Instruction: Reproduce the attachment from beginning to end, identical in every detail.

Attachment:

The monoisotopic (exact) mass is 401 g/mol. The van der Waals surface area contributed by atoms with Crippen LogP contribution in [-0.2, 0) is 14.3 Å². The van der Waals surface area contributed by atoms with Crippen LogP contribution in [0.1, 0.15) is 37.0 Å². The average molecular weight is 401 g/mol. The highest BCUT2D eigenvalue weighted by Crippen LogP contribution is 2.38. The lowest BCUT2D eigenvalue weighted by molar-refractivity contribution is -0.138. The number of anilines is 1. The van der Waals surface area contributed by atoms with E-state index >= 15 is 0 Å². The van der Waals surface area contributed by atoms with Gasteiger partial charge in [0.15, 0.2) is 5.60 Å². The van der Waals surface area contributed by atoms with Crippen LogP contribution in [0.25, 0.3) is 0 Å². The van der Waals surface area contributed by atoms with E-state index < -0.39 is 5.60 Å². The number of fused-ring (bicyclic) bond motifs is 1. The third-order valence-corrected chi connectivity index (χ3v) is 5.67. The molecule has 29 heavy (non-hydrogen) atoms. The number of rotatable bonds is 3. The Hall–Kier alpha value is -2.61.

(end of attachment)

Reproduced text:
The monoisotopic (exact) mass is 401 g/mol. The van der Waals surface area contributed by atoms with Crippen LogP contribution in [-0.2, 0) is 14.3 Å². The van der Waals surface area contributed by atoms with Crippen LogP contribution in [0.1, 0.15) is 37.0 Å². The average molecular weight is 401 g/mol. The highest BCUT2D eigenvalue weighted by Crippen LogP contribution is 2.38. The lowest BCUT2D eigenvalue weighted by molar-refractivity contribution is -0.138. The number of anilines is 1. The van der Waals surface area contributed by atoms with E-state index >= 15 is 0 Å². The van der Waals surface area contributed by atoms with Gasteiger partial charge in [0.15, 0.2) is 5.60 Å². The van der Waals surface area contributed by atoms with Crippen LogP contribution in [0.25, 0.3) is 0 Å². The van der Waals surface area contributed by atoms with E-state index < -0.39 is 5.60 Å². The number of fused-ring (bicyclic) bond motifs is 1. The third-order valence-corrected chi connectivity index (χ3v) is 5.67. The molecule has 29 heavy (non-hydrogen) atoms. The number of rotatable bonds is 3. The Hall–Kier alpha value is -2.61.